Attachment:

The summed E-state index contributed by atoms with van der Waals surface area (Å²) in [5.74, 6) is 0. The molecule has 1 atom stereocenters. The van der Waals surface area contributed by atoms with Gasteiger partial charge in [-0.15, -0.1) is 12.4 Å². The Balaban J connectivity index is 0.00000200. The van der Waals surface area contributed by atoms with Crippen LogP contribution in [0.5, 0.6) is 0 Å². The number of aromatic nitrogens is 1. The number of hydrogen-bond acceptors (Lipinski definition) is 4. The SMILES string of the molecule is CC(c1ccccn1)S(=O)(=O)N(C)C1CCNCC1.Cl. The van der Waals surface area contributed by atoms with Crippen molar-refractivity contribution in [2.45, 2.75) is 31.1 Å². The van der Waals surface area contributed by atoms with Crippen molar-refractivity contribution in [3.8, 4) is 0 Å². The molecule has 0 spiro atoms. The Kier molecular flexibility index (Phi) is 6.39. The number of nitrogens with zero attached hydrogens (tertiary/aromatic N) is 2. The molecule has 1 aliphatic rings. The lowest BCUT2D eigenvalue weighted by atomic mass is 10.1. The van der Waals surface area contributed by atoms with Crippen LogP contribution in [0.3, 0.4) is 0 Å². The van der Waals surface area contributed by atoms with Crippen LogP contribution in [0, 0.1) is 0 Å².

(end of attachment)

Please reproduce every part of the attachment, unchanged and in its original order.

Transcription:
The summed E-state index contributed by atoms with van der Waals surface area (Å²) in [5.74, 6) is 0. The molecule has 1 atom stereocenters. The van der Waals surface area contributed by atoms with Gasteiger partial charge in [-0.15, -0.1) is 12.4 Å². The Balaban J connectivity index is 0.00000200. The van der Waals surface area contributed by atoms with Crippen LogP contribution in [0.5, 0.6) is 0 Å². The number of aromatic nitrogens is 1. The number of hydrogen-bond acceptors (Lipinski definition) is 4. The SMILES string of the molecule is CC(c1ccccn1)S(=O)(=O)N(C)C1CCNCC1.Cl. The van der Waals surface area contributed by atoms with Crippen molar-refractivity contribution in [2.45, 2.75) is 31.1 Å². The van der Waals surface area contributed by atoms with Crippen molar-refractivity contribution in [3.8, 4) is 0 Å². The molecule has 0 spiro atoms. The Kier molecular flexibility index (Phi) is 6.39. The number of nitrogens with zero attached hydrogens (tertiary/aromatic N) is 2. The molecule has 1 aliphatic rings. The lowest BCUT2D eigenvalue weighted by atomic mass is 10.1. The van der Waals surface area contributed by atoms with Crippen LogP contribution in [0.3, 0.4) is 0 Å². The van der Waals surface area contributed by atoms with Crippen LogP contribution in [0, 0.1) is 0 Å².